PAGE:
The culinary pyromaniacs at El Vaquero pay homage to their homeland with poncho-patterned tablecloths, pictures of the cathedral in Guadalajara, and a specialty sandwich hailing from the state of Jalisco. Seated in the wicker chairs that line the cozy, sun-colored dining room, diners dig into a menu that features classic Mexican dishes such as chiles relleno, carnitas burritos, and tacos that can be ordered soft or crisped over the grill. Meanwhile, traditional art and black-and-white photographs look down from the walls, and a bell hangs by the register in case tongues are in need of a tiny fireman.
In 1981, siblings Enrique and Alicia Ramirez opened a small street-side taco stand and began to re-create the dishes of their childhood. The duo grew up in Los Angeles, although their family’s roots were in Guadalajara, the capital of the Mexican state of Jalisco. Everything was always made from scratch in the Ramirez household, including tortillas, salsas, beans, and ornamental doilies, so Enrique and Alicia made sure to uphold these DIY traditions at their eatery, Señor Fish.
In the last three decades, Señor Fish has expanded to include seven popular locations throughout LA, each earning regular praise from local media. Yet the siblings are still just as involved in the restaurants' daily operations, captaining kitchen crews as they fold freshly caught seafood into burritos, tacos, and ceviches.
Housed in the Little Tokyo branch of Señor Fish, La Cantina Tequila & Botanas Bar is the restaurant's lounge counterpart, with an extensive selection of premium tequilas and mezcals that complements small plates of tacos, tostadas, and taquitos. Guests linger over sips of Mexican beers on the spacious back patio, which twinkles beneath colorful strings of hanging lights. The cantina also regularly hosts a tequila class in which renowned mixologist David Fleisher leads students through tequila tastings, margarita recipes, and the creation of tequila-based sauces. Other nights, the bar opens its patio to DJed festivities, DJed dance parties, and DJed quilting races.
Steven Paperno, raised in the kitchen of his parents' delicatessen, has been working with food all his life. By the age of 18, he already owned a food manufacturing company, a job that took him all over the Americas. While in Central and South America, he sampled some of the cuisine and found himself dreaming of bringing those small-village flavors to America. So, he sold his company in order to start a new one, one dedicated to infusing organic, local ingredients with the flavors he tasted abroad. He called the new joint Sharky's Woodfired Mexican Grill.
Inside any Sharky's location, the chefs use certified-organic beans and rice to complement flavorful Mexican entrees. Guests can observe cooks in the open kitchen as they prepare all-natural chicken with no added hormones and all-natural Angus beef. Wild-caught seafood is hand-selected for quality and chosen according to the recommendations of the West Coast Seafood Watch, which aims to prevent overfishing by encouraging restaurateurs to buy sustainably caught seafood. Mesquite grills and stone-fire ovens lend their kiss to each dish on the menu, locking in the flavor that Steven so wished to re-create without the hassles of a trashcan fire.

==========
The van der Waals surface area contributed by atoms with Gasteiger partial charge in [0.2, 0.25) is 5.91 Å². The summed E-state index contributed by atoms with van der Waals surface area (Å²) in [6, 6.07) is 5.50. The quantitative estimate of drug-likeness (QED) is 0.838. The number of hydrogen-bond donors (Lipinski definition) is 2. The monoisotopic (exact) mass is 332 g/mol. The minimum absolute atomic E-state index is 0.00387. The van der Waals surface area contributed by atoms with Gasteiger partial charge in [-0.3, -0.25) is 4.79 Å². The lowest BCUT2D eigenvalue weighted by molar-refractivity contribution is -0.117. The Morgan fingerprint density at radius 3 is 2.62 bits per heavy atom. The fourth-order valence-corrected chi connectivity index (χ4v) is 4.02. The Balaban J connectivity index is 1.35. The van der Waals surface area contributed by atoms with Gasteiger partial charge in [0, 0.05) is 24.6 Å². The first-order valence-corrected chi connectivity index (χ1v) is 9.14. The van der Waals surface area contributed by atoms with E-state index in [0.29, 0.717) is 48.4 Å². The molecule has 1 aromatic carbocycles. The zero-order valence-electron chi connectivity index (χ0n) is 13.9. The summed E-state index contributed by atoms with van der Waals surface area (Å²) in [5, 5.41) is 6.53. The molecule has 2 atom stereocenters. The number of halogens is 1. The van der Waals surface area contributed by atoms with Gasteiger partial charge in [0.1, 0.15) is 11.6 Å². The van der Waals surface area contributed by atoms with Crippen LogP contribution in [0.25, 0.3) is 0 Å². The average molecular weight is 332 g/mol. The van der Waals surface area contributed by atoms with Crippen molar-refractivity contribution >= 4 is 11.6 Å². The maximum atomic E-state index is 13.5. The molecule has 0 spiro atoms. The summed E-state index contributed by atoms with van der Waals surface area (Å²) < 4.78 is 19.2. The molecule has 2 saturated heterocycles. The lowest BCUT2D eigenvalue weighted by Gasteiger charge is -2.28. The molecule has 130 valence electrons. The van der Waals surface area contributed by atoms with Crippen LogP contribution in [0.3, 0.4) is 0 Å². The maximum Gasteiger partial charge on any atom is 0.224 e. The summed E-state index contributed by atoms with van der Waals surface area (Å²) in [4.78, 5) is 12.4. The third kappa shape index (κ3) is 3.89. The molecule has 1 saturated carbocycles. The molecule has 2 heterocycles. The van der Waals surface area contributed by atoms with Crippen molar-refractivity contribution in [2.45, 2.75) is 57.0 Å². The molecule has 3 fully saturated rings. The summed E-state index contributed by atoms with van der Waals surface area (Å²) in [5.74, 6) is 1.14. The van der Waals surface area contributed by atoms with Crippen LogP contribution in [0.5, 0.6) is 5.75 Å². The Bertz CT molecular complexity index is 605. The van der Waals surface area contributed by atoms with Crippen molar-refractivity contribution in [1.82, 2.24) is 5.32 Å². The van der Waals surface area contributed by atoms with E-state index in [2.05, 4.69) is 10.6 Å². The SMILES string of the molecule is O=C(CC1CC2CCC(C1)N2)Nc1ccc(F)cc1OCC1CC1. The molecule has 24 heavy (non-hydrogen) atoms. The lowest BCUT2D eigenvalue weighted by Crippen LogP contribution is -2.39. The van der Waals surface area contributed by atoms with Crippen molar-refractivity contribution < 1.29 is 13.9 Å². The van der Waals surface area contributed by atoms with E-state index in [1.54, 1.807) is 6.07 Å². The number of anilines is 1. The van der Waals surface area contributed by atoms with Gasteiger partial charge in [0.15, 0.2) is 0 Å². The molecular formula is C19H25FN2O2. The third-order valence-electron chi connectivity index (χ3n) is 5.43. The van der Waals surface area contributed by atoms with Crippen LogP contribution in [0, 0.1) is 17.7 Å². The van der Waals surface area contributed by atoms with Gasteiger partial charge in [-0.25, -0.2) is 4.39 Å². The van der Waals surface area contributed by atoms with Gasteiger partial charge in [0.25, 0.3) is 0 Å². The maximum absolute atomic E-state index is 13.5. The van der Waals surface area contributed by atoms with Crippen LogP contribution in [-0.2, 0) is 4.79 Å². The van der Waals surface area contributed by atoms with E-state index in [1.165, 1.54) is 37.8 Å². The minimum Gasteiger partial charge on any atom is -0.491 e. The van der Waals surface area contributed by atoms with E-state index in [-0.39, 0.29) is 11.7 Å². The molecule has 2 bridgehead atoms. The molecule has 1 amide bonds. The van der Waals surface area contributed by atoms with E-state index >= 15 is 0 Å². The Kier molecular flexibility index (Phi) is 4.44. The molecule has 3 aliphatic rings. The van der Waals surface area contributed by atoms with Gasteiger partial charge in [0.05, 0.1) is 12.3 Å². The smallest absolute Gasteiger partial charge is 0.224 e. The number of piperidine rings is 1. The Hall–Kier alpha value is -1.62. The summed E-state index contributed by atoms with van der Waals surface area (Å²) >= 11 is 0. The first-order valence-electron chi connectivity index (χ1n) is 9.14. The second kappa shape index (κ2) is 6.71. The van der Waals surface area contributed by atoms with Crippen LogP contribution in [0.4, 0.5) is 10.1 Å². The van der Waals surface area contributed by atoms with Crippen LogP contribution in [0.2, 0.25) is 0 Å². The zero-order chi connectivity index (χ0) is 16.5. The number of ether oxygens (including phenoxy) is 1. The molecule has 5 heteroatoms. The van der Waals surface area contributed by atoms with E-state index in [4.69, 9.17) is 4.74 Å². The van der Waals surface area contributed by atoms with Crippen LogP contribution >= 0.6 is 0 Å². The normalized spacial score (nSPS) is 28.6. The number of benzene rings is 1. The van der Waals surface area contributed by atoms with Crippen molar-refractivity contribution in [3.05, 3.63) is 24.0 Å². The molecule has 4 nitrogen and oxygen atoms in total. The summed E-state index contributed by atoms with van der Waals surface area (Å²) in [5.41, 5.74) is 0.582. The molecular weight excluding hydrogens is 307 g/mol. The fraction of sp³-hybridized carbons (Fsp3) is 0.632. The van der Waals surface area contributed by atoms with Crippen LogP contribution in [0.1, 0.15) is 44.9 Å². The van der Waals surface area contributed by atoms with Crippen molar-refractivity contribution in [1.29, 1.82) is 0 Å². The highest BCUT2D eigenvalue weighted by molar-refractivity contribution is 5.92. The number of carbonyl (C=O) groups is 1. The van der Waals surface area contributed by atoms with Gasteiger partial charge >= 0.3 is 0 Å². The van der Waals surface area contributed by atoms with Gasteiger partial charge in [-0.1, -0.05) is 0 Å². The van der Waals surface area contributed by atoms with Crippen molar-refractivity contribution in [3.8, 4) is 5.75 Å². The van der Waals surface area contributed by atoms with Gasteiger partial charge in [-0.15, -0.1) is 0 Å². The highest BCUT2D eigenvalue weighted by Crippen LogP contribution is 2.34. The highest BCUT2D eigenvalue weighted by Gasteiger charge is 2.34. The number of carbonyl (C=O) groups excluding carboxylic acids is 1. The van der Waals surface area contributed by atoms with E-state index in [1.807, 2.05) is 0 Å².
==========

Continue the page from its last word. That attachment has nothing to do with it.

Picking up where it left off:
Though it sounds like a mixed drink, the campechana cocktail is actually a meal. Diners spear shrimp, octopus, and chunks of white abalone as they swim in cocktail sauce flavored with avocado and cilantro. The seafood stew is just one of Cabrera?s house specialties, which populate nearly half of the Mexican eatery?s menu. Other specialty dishes include steak ranchero, marinated sirloin served alongside grilled cactus and jalape?os, and salmon con salsa de arandano, a fresh, pan-roasted fish steeped in cranberry chipotle sauce. Traditionalists can take comfort in the eateries? abidance to serving food on plates rather than mini hovercrafts, and south-of-the-border staples such as mole-drenched chicken and burritos blanketed with melted cheese.
Qdoba's burrito baristas handcraft a catering menu of Mexican-inspired cuisine, customizable with a panoply of fresh ingredients for a taco, nacho, or burrito bar. Qdoba's culinary crafters craft succulent fillings for burritos, tacos, nachos, and quesadillas, including protein-packing choices, such as slow-roasted pulled pork, adobo-marinated grilled steak or chicken, and spiced shredded or ground beef, with vegetarian options also available. Taste the gooey flavor accents of the signature queso sauce, a three-cheese blend with roasted poblanos, tomatoes, and jalapeños, the pinto or black beans simmered in cumin and onion, or the creamy, hand-smashed guacamole that's ideal for filling up Queen Elizabeth's diamond-studded guacamole chalice. Tortilla chips with salsa bar and desserts complete each catered event, and customers can opt for burrito-boxed lunches and any add-ons.
Los Tacos founder Fidel Leos mined his experience as a maitre d’ and memories of his childhood south of the border to design Los Taco’s menu of authentic Mexican fare. Fillings such as shredded beef and fresh red snapper stuff the restaurant’s namesake tacos, and chefs also sling specialty steak dishes such as grill-kissed carne asada and lightly breaded milanesa onto waiting plates. Early birds dig into Mexican breakfasts such as chilaquiles and huevos rancheros, and meat-free forks can excavate a variety of vegetarian fare.